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tv   PBS News Hour  PBS  August 2, 2012 5:30pm-6:30pm PDT

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captioning sponsored by macneil/lehrer productions >> brown: united nations envoy to syria kofi annan resigned his post today blaming the syrian government, the rebels and the security council for failing to stop the violence. good evening, i'm jeffrey brown. >> woodruff: and i'm judy woodruff. on the "newshour" tonight, we get the latest on the syrian conflict and assess what annan's resignation means for future diplomatic efforts. >> brown: then we turn to the presidential campaign-- keying on mitt romney's tax plan and debating what it means for middle class voters. >> woodruff: we get a wrap up of another big day for u.s. athletes at the olympic games from christine brennan in london. >> brown: from california: spencer michels reports on a
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fierce fight over a proposal to build two tunnels to divert water from the northern part of the state to the south. >> woodruff: and paul solman talks to the former government watchdog for the bank bailouts, who says too much help went to wall street, not enough to main street. >> i didn't take an oath of office in order to cheerlead bad policies and to turn and look away when, when they did things that harmed, actually harmed people and protected the banks instead of what they were supposed to do. >> brown: that's all ahead on tonight's "newshour." major funding for the pbs newshour has been provided by: and the william and flora hewlett foundation, working to solve social and environmental problems at home and around the world.
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and with the ongoing support of these institutions and foundations. and... this program was made possible by the corporation for public broadcasting. and by contributions to your pbs station from viewers like you. thank you. >> woodruff: the civil war in syria claimed a high-profile diplomatic casualty today, in kofi annan. the united nations envoy announced he's quitting, as fighting raged on in damascus and aleppo. we begin with a report narrated by inigo gilmore of "independent television news." >> is this what's left of the su bush in northern damascus. its looks like it's been smashed by a tsunamiment locals say the syrian army bombard head this area for days and then brought in the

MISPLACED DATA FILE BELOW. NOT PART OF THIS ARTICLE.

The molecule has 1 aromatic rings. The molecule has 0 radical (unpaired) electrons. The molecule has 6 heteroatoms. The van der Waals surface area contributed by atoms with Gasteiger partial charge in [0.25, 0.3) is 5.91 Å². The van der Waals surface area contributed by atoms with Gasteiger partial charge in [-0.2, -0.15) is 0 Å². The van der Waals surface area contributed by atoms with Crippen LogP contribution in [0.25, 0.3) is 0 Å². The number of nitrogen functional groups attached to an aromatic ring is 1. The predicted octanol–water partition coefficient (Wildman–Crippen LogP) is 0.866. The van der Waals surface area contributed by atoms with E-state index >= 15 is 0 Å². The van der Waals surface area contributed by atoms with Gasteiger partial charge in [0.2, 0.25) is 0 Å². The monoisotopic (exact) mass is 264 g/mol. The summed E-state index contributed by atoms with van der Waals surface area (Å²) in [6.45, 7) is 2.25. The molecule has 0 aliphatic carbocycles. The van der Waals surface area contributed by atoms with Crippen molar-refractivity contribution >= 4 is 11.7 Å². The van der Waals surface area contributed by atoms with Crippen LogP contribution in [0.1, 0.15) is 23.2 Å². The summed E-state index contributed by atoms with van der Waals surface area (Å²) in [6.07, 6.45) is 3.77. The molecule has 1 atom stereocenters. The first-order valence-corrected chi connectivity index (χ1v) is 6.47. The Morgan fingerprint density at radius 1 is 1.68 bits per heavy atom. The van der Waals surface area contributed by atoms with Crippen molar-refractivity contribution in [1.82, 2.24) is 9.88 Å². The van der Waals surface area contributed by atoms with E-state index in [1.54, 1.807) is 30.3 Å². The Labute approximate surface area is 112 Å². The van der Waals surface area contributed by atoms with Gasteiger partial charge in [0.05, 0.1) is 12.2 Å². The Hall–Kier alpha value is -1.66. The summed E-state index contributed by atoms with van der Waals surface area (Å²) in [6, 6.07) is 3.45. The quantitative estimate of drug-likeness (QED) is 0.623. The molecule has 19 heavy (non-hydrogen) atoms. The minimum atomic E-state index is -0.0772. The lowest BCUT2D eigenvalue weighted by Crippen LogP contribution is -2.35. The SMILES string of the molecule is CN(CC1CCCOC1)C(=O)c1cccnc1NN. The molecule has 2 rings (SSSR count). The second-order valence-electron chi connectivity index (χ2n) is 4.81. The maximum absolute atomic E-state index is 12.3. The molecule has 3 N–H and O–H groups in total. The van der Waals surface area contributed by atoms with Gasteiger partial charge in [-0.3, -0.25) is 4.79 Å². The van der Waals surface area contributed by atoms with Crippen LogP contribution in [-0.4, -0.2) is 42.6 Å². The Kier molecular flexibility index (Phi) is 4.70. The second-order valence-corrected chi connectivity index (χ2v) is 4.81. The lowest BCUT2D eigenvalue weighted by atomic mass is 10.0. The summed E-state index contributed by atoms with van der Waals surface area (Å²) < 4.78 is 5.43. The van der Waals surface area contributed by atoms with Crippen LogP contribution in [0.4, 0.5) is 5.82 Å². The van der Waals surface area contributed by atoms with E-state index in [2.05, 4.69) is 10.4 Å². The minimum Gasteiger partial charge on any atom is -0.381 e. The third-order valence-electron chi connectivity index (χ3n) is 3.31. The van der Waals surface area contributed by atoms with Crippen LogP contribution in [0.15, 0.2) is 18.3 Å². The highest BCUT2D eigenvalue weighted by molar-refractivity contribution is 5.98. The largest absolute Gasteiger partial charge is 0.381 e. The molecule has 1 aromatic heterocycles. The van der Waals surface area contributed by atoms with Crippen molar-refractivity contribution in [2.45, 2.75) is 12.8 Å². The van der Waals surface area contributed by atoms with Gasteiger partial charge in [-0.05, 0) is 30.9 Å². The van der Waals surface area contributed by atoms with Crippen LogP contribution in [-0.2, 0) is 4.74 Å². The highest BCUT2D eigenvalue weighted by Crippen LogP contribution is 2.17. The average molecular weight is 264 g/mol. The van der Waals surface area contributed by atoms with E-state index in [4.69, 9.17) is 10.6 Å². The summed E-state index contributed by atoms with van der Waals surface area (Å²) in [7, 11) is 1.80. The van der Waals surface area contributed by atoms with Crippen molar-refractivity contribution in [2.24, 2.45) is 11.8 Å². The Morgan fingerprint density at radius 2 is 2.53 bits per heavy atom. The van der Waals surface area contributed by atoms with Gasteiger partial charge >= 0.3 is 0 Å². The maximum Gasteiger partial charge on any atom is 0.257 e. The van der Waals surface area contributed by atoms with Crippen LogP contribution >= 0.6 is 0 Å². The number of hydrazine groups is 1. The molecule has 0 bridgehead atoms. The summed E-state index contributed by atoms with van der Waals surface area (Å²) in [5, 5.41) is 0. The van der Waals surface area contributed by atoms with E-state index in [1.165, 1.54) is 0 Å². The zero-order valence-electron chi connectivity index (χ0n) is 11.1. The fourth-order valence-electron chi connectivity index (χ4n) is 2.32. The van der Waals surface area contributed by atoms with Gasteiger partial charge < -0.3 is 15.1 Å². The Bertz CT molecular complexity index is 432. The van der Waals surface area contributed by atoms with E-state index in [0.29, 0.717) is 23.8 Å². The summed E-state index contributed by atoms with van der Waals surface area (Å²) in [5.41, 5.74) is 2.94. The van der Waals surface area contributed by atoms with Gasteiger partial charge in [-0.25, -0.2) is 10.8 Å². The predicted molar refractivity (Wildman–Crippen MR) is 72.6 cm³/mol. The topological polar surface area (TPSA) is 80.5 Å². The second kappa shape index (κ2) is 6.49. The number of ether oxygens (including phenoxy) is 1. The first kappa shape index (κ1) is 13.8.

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bulldozers. buildings chewed up and spat out. 100 its more lives ground into the dust. across the other side of the capitol in the southern suburbs scenes of austerity as hundreds gather to morning yet another massacre. while many army units have begun deployed it to aleppo, the reason i'm h continued to try to crush opposition in damascus. with heavy clashes again erupting across the capitol. some of the more than 50 civilians killed here appear to have been executed. allegedly by soldiers and militiamen. as syria has plunged further into bloody chaos, the international community has appeared impotent. today a frustrated kofi annan had a meeting with the syrian president, announced he was resigning as the united nations peace envoy for syria. he blamed both the regime and the rebels for refusing to implement his peace plan. >> all of which is
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compounded by the disunity of the international community. at a time when we need, when the syrian people desperately need action, there continues to be fingerpointing and name calling in the security council. you have to understand as an envoy, i can't want peace more than the protagonists, more than the security council, or the international community for that matter. >> reporter: strong words from a diplomat reflecting the despair over the seemingly intractable syrian conflict. u.n. mission has been sidelined as world powers continue to arm and finance the opposing sides. with fighting spreading across syria. russia and china have been out of step with the security council. in london president putin said he regretted annan's depar ture but offered no new initiative.